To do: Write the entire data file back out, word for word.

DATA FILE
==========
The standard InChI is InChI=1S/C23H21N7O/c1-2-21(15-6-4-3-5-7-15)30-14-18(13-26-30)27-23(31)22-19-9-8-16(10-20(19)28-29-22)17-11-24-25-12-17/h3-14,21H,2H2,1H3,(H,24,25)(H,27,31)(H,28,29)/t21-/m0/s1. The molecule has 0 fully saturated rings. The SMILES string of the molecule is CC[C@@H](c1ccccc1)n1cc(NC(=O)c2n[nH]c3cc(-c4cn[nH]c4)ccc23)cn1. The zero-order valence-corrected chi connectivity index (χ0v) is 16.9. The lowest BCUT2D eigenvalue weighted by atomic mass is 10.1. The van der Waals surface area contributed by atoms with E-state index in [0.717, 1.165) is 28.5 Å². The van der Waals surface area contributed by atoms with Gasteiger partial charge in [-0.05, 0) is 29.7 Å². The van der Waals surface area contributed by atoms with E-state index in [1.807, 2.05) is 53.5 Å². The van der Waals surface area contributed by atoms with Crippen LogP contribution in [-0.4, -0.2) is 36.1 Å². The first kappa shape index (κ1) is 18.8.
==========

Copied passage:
The standard InChI is InChI=1S/C23H21N7O/c1-2-21(15-6-4-3-5-7-15)30-14-18(13-26-30)27-23(31)22-19-9-8-16(10-20(19)28-29-22)17-11-24-25-12-17/h3-14,21H,2H2,1H3,(H,24,25)(H,27,31)(H,28,29)/t21-/m0/s1. The molecule has 0 fully saturated rings. The SMILES string of the molecule is CC[C@@H](c1ccccc1)n1cc(NC(=O)c2n[nH]c3cc(-c4cn[nH]c4)ccc23)cn1. The zero-order valence-corrected chi connectivity index (χ0v) is 16.9. The lowest BCUT2D eigenvalue weighted by atomic mass is 10.1. The van der Waals surface area contributed by atoms with E-state index in [0.717, 1.165) is 28.5 Å². The van der Waals surface area contributed by atoms with Gasteiger partial charge in [-0.05, 0) is 29.7 Å². The van der Waals surface area contributed by atoms with E-state index in [1.807, 2.05) is 53.5 Å². The van der Waals surface area contributed by atoms with Crippen LogP contribution in [-0.4, -0.2) is 36.1 Å². The first kappa shape index (κ1) is 18.8.